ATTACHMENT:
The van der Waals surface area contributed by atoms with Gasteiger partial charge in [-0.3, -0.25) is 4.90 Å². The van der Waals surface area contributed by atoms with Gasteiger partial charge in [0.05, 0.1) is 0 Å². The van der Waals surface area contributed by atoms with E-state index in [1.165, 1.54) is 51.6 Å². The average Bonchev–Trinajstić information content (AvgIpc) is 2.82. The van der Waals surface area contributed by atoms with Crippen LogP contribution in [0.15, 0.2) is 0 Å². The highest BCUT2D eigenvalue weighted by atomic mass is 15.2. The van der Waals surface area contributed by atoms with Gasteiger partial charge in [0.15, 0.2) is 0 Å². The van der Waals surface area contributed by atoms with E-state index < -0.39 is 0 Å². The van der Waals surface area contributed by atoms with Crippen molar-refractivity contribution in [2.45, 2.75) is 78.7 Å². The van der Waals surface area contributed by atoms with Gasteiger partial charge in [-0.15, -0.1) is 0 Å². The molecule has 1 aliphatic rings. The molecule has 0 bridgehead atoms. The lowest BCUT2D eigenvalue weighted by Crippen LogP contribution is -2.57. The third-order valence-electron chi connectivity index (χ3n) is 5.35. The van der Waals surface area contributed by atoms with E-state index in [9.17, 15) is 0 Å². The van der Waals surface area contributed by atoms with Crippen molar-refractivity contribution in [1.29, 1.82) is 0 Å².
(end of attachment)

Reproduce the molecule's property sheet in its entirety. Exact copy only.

The van der Waals surface area contributed by atoms with Gasteiger partial charge in [-0.3, -0.25) is 4.90 Å². The van der Waals surface area contributed by atoms with Gasteiger partial charge in [0.05, 0.1) is 0 Å². The van der Waals surface area contributed by atoms with E-state index in [1.165, 1.54) is 51.6 Å². The average Bonchev–Trinajstić information content (AvgIpc) is 2.82. The van der Waals surface area contributed by atoms with Crippen LogP contribution in [0.15, 0.2) is 0 Å². The highest BCUT2D eigenvalue weighted by atomic mass is 15.2. The van der Waals surface area contributed by atoms with Gasteiger partial charge in [0.15, 0.2) is 0 Å². The van der Waals surface area contributed by atoms with E-state index < -0.39 is 0 Å². The van der Waals surface area contributed by atoms with Crippen molar-refractivity contribution in [2.45, 2.75) is 78.7 Å². The van der Waals surface area contributed by atoms with Gasteiger partial charge in [-0.15, -0.1) is 0 Å². The molecule has 1 aliphatic rings. The molecule has 0 bridgehead atoms. The lowest BCUT2D eigenvalue weighted by Crippen LogP contribution is -2.57. The third-order valence-electron chi connectivity index (χ3n) is 5.35. The van der Waals surface area contributed by atoms with E-state index in [9.17, 15) is 0 Å². The van der Waals surface area contributed by atoms with Crippen molar-refractivity contribution in [1.29, 1.82) is 0 Å².